Advice from Unofficial Guide to FB Privacy and Security – News Feeds


Advice from Unofficial Guide to FB Privacy and Security – News Feeds

 

Is Facebook’s News Feed update default harming the businesses who pay for advertising?

Facebook recently changed its default news feed settings.  Users will now only see posts from pages and friends who according to Facebook, they interact with most.  Businesses with Facebook pages such as Starbucks with almost 20 million likes and Coca Cola with over 22 million Facebook ‘fans’ might be paying a pretty penny to Facebook for advertising their page, but how many of them will actually see their next update?
Facebook’s news feed algorithms are a complex and only those with true dedication and grit have sought to crack the code.  Such dedication was seen when the Daily Beast released their ‘Cracking The Facebook Code‘ report in October 2010 which stated:

“The social-networking giant promises to keep us connected with our friends in exchange for pumping a steady diet of advertising at us—but the algorithms Facebook uses to decide what news to pass along can seem capricious or altogether impenetrable. The Daily Beast’s one-month experiment into Facebook’s news feed yielded the following discoveries:”
  • A bias against newcomers
  • “Most Recent” doesn’t tell the whole story.
  • Links are favored over status updates, and photos and videos trump links.
  • “Stalking” your friends won’t get you noticed.
  • Raise your visibility by getting people to comment.
  • It’s hard to get the attention of “popular kids.”

Facebook then went one step further to decrease news feed posts and set the default on ‘Most Recent’ ‘Friends and Pages you interact with most‘ – stories to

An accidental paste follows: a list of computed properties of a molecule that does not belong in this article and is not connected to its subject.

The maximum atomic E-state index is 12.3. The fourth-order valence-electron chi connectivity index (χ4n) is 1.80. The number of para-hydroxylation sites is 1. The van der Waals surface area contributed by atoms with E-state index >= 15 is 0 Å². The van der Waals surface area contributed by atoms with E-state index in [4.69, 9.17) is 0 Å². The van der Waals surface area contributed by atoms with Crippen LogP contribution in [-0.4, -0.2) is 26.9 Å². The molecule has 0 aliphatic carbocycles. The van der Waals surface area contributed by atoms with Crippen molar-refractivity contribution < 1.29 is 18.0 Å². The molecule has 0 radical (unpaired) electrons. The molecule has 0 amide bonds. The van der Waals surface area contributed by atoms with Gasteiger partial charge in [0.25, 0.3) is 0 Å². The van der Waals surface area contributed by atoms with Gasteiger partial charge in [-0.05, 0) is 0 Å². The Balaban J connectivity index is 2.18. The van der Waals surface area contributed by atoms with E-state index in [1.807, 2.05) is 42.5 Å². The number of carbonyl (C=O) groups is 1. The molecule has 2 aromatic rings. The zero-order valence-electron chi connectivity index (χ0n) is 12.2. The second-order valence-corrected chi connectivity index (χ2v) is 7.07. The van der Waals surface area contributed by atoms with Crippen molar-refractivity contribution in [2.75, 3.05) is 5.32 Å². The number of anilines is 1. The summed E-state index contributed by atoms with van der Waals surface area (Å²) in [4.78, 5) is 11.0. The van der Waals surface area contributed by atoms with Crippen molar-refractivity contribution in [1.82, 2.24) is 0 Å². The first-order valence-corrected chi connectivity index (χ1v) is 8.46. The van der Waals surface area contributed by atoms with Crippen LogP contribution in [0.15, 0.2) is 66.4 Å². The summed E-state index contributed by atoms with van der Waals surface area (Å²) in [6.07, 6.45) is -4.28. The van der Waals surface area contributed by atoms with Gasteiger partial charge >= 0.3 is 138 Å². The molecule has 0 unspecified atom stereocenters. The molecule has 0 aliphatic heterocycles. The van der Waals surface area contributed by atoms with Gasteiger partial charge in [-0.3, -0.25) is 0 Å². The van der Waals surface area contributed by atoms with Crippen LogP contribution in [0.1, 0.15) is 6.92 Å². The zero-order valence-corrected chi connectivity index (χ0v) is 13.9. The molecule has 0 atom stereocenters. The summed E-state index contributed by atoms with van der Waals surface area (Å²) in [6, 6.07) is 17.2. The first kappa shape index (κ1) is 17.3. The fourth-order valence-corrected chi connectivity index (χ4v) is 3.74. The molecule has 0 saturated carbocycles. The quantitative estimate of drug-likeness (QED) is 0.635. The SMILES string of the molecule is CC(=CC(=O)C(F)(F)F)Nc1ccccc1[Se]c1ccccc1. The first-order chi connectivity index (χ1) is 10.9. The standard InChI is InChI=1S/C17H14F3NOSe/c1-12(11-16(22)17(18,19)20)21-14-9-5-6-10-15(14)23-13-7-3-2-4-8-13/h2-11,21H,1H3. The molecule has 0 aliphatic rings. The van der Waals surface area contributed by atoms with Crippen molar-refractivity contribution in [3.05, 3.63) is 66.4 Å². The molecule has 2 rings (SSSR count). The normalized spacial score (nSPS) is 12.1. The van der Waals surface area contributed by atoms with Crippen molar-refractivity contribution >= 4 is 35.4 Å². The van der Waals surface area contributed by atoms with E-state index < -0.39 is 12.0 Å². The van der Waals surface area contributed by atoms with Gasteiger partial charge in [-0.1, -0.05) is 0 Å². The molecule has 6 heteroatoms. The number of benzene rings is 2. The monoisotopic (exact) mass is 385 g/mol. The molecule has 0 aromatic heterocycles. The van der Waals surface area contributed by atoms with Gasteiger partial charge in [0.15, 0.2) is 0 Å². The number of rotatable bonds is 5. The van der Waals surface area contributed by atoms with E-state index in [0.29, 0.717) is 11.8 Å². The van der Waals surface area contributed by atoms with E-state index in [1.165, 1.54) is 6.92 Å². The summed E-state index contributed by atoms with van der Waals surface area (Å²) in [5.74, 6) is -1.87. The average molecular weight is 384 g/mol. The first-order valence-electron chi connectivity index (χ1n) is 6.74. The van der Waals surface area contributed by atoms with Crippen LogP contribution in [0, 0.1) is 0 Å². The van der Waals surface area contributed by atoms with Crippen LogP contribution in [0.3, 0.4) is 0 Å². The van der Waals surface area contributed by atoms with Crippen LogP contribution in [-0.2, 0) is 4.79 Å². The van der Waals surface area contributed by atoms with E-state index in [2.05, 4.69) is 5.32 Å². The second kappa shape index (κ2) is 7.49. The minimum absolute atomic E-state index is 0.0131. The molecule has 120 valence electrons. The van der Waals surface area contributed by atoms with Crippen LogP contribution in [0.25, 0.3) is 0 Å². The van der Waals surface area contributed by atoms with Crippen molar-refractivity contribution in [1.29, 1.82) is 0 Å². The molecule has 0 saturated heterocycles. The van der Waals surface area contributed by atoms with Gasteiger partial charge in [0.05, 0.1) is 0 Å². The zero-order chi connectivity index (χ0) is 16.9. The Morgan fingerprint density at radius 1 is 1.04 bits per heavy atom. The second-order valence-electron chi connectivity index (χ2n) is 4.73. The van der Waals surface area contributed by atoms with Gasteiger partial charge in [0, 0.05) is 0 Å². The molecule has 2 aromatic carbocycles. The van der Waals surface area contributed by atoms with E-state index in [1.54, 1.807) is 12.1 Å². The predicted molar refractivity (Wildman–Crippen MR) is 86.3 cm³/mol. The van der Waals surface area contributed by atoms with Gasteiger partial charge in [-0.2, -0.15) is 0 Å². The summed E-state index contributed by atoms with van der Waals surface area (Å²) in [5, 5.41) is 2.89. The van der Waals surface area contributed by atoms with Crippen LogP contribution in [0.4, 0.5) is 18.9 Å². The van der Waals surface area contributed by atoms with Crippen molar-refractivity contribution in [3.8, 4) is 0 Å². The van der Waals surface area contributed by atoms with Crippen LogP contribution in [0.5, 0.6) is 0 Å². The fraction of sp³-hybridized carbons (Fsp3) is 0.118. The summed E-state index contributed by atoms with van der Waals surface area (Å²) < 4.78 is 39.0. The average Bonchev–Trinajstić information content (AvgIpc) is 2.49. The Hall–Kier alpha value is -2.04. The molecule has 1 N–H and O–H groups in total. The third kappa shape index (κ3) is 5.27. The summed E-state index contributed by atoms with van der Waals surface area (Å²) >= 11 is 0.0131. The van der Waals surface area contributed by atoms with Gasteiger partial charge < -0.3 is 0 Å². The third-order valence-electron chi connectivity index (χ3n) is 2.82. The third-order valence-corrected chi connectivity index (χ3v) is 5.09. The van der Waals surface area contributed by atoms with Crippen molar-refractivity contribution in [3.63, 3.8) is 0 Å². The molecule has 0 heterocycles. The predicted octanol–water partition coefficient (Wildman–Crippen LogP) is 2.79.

In theory this means that the people you rarely speak to won’t be shown in your news feed and the people an pages you interact with most will.  But can a computer be trusted to work out who you want to hear from?  And is the reason you haven’t interacted with someone because Facebook isn’t showing you their posts?
Users can change the default setting to show ‘All of your friends and pages‘.  But who is telling them how?  Facebook isn’t.  And if Facebook or a friend posts an update advising users on how to make sure they don’t miss any posts, the chances are that half won’t see it because they are already invisible to them.
Pages have insights, a collection of statistics provided by Facebook including the percentage of fans who had their updates in their  news feeds.   According to Facebook it has over 500 million active users and 50% of active users log into Facebook on any given day.
On January 26 2011 Starbucks posted information about their new ecard.  Considering that almost 20 million users like the page, which according to Facebook would mean that almost 10 million should log in to see it, less than 8000 people interacted with that post.    I would be interested to know if the insights for that post revealed that considerable less than 50% saw that post.  And if so, Starbucks should be asking Facebook why millions of people who like their page don’t get to see what they post.  I also noted that Coca Cola’s post interactions vary wildly, some only having less than a hundred people comment/ like it while others have over 8000.  On a page with over 22 million fans, the question has to be raised, how many people are actually seeing these updates?
Should businesses paying for advertising space to get users to like their page start to ask Facebook why more of those people aren’t seeing their posts?  Isn’t that the point of getting those people to the page in the first place?
Facebook does a remarkably good job at deciding what its users want to see, what new products they should be opted into, and what privacy settings they should have enabled by default.  It seems a crying shame that the company with 600 million users doesn’t connect and share with all of them to let them in on their decisions.  I suppose for all the businesses who are paying Facebook hefty sums for more ‘likes’  will just have to hope that some of their informative posts get through the coded net.
Or perhaps they should all ask Facebook to set its news feed default to ‘All of your friends and pages‘ so their ad fees aren’t as wasted as the time spent sending out updates to people who may never see them, and let the users decide for themselves who to ignore.

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